Microsoft ready to up service here
Stabroek News
October 3, 2001

Software giant Microsoft is set to enhance its level of service in Guyana and the Eastern Caribbean through the formation of the Microsoft Eastern Caribbean (MSEC) territory.

MSEC, headquartered in Trinidad and Tobago, where Microsoft has maintained an office since 1998, will provide sales, service and support to customers and partners in the Eastern Caribbean in a more effective and timely manner than previously available.

Outlining the company's programme at a press briefing at Le Meridien Pegasus Hotel yesterday, Regional Manager for Microsoft Caribbean, Rick Marcet, stated that Microsoft hoped to raise its level of service to the region to world class standards.

This, he stated, specifically meant achieving three primary goals -- the exploration of all business opportunities in a proactive approach, attaining the highest level of customer satisfaction and transferring technical and business solution knowledge and expertise to local partners. These, he said, would aid in enhancing the capabilities of the local information technology sector.

According to the regional manager, the move was initiated because the business model where all EC countries were handled out of Miami reached its limits in efficacy long ago.

Territory Manager, George Gobin, saw the move as an extremely important development in helping to bring the region closer to mainstream technical support, product and licensing information and allowing a closer and direct relationship with Microsoft.

He also used the opportunity to announce the planning of a solutions tour event to be held here this month, where Microsoft would showcase new products and technologies.

Some of these would include financial accounting, human resources, customer relationships, management and knowledge-based document management applications, all running on the Microsoft platform.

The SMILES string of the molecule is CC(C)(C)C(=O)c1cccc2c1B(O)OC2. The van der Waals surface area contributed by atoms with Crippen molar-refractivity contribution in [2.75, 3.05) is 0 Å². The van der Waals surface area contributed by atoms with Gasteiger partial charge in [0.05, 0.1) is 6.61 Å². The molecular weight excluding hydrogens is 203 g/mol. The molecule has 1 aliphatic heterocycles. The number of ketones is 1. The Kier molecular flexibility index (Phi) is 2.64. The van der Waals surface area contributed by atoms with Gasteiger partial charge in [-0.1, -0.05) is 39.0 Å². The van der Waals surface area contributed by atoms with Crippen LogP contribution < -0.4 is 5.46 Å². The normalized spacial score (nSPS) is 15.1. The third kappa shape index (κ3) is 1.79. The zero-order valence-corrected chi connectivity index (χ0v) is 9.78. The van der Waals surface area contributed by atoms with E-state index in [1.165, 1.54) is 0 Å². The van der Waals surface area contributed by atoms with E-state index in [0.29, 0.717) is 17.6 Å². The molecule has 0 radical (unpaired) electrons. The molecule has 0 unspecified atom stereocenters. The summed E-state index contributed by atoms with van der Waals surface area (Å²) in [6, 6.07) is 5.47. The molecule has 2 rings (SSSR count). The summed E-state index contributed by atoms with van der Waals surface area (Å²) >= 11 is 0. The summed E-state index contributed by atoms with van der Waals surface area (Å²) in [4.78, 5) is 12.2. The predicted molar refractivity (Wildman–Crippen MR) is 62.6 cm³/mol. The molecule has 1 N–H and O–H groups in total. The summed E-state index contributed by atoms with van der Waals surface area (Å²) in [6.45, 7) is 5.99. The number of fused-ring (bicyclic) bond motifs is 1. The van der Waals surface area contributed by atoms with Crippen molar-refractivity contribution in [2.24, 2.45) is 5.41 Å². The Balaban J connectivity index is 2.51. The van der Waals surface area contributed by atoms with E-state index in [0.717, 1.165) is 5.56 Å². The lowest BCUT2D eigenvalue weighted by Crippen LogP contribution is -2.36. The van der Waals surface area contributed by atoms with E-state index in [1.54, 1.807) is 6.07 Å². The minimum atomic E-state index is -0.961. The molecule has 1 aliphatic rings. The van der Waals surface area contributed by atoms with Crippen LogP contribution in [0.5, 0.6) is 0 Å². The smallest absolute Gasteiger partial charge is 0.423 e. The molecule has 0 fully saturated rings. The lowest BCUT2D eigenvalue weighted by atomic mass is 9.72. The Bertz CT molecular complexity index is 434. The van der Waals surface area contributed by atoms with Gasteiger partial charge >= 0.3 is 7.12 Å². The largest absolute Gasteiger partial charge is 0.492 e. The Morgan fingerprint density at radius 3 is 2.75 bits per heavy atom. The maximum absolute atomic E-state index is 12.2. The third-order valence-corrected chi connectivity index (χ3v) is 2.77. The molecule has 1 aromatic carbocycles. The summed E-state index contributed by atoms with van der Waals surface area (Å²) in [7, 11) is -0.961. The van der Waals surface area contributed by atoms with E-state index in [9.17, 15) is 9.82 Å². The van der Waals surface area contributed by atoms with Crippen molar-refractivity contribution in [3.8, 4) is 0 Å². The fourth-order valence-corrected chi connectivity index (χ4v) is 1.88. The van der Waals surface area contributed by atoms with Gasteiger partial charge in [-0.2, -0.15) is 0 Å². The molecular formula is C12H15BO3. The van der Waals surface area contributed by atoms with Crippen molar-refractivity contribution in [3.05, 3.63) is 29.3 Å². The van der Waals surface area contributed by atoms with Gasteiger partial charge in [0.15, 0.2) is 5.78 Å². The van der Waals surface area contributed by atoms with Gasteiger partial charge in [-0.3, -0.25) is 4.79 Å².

Further, he announced the partnership with the company Infotech Caribbean, which has had a close relationship with Microsoft in the Caribbean. Infotech was said to have been the first company to be registered in the Microsoft solution provider programme in the region and it currently had the most trained and certified specialists in the region.

Business Development Manager of Micro/Infotech, Eastern Caribbean (EC) partnership, Terrence Philip, stated that his firm had been a partner with Microsoft for over six years focusing mainly on IT consulting and software solutions that solve real business challenges.

At present, Infotech is offering the Eastern Caribbean knowledge solutions using technologies such as Microsoft Exchange 2000 and Microsoft Sharepoint Server; business solutions using technologies such as Microsoft Great Plains; infrastructure solutions, using technologies such as .NET servers and Internet Solutions all built on the Microsoft .NET platform.

With a staff of 45 full-time professionals with approximately 75% of them Microsoft certified, the company was ready to develop its present customer base in the EC region, Philip said.

And answering questions from the media, Marcet stated that Guyana was chosen as the starting point of the tour because of the significant business opportunities available and the right climate existing. This, he stated, was also backed by the keen interest of the Head of State, Bharrat Jagdeo, to develop information technology in all sectors of society.

It was his hope that Microsoft, could develop relationships with local companies, with a view to them receiving certification from Microsoft.

According to Marcet, the presence of Microsoft will allow the local market to be treated to new technologies when available globally.

Two local companies, Softech Guyana Ltd, and Microdesigns MDT have been identified as likely to benefit from the initial certification.

Questioned on the effect of the weakness of the intellectual property rights laws in the country, Gobin noted that a lot of progress had been made by government in this area, but that most of it did not cover software protection. However, he said, Microsoft was not keen on using a bullish attitude to ensure conformity, but rather thorough a process of education and training.

Some US$5 billion has been loss worldwide through software piracy. The Caribbean region has a 70% piracy rate.